One noteworthy piece is a fifteen minute long video by the Thai artist Araya Rasdjarmrearnsook, titled Two Planets: The Gleaners and the Thai Farmers which shows the backs of the heads of a group of Thai women who are discussing Jean-François Millet’s oil painting portraying three peasant women gleaning a wheat field. The women in the video ask each other about the significance of the subjects in the painting, wondering what these peasants are doing and why. The world of the museum and the rural collide in a humorous fashion as the women laugh at each other’s concepts of the painting and wonder what it means. It’s a fresh look into art from an unbiased perspective-by placing such a “fancy” piece of artwork completely out of the context of a museum or gallery, Rasdjarmrearnsook destroys the piece’s meaning and provides a clean slate for interpretation while also demonstrating that people of any culture or class can appreciate and talk about art. As an artist, she serves as the mediator between cultures and physically brings the art to people who haven’t previously seen it.
As Rasdjarmrearnsook becomes the mediator between farmers and art in rural Thailand, San Francisco’s Camille Utterback does the same for the viewer and the art in the museum space itself. Her pieces are activated by the interaction between a participant and digital media, and the movements of the viewer are translated into brush strokes and splatters on a wall projection. The software she created to put this into being is a testament to the link between technology and art today and further pushes the boundaries of what art is capable of by involving programming, a participant, and the artist themselves. It also begs the question of who the artist is. Are we the artist here due to our physical movements creating visible abstraction? Or is Utterback the artist because we are carrying out her vision? Her statement with this piece has something to do with provoking this question as well as her mediation between the participant and the projection.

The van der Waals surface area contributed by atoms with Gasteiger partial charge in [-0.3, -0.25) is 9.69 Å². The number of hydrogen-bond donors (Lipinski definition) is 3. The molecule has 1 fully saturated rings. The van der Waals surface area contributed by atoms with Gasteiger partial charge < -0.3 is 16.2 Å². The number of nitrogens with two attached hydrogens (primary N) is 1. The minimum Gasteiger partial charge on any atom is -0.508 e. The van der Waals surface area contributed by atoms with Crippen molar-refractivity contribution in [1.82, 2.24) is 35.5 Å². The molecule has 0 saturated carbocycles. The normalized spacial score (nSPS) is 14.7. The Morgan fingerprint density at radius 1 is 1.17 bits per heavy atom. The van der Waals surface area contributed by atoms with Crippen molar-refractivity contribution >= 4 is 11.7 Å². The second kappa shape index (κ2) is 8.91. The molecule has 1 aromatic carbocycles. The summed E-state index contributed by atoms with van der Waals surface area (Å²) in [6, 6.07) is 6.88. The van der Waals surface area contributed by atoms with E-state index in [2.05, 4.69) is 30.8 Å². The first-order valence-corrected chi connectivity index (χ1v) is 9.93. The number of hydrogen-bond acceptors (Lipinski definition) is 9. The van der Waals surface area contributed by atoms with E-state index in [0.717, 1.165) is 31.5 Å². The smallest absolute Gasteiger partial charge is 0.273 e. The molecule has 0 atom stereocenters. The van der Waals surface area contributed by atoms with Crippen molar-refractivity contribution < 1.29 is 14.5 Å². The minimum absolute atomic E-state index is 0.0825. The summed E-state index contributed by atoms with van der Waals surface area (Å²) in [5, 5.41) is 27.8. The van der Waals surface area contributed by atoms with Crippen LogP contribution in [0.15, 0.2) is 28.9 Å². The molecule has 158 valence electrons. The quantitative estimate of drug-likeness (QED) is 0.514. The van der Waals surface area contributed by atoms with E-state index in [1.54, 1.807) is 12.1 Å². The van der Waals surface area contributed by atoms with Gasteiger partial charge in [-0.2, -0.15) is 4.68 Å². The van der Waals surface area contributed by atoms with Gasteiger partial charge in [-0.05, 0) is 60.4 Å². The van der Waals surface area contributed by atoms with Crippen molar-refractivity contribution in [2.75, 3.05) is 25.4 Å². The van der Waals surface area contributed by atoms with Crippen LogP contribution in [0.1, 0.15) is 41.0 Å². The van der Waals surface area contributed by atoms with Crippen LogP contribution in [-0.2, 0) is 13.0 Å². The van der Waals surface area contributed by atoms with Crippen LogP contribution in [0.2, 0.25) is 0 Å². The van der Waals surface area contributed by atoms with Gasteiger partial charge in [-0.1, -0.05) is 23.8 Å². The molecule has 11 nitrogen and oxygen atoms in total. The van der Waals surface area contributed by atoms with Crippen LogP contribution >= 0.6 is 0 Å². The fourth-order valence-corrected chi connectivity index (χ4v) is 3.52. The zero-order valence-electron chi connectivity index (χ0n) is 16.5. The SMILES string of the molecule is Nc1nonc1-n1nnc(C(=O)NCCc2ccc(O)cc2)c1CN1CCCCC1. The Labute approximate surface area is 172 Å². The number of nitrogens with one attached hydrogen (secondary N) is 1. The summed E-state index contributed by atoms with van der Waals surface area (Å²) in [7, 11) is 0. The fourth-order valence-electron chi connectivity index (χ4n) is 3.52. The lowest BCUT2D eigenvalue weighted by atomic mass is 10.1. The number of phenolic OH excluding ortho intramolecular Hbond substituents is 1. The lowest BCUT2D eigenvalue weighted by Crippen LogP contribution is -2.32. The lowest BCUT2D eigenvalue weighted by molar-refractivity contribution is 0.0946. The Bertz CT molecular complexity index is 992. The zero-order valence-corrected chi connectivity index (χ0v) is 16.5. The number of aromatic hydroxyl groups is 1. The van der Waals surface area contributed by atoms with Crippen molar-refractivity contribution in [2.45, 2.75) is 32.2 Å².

When it boils down to it, Dan Cameron is also a mediator, but in a bigger sense. He chose each artist in the Triennial for a purpose and presented them to us; the viewers, to understand a small portion of what it means to be interdisciplinary, innovative, and insightful. The different views of the artists and their respective stylistic choices are all selling us something- a condensed world’s fair where we are presented with objects to look at, consider, and eventually buy into. We “ooh and ahh” at a colorful mural before reading the plaque it’s presented with to realize that there is more than what meets the eye. Stereotypes, preconceptions, and formalities are all shattered when the viewer is presented with a multi-medium show that both stuns with beauty and shocks with meaning.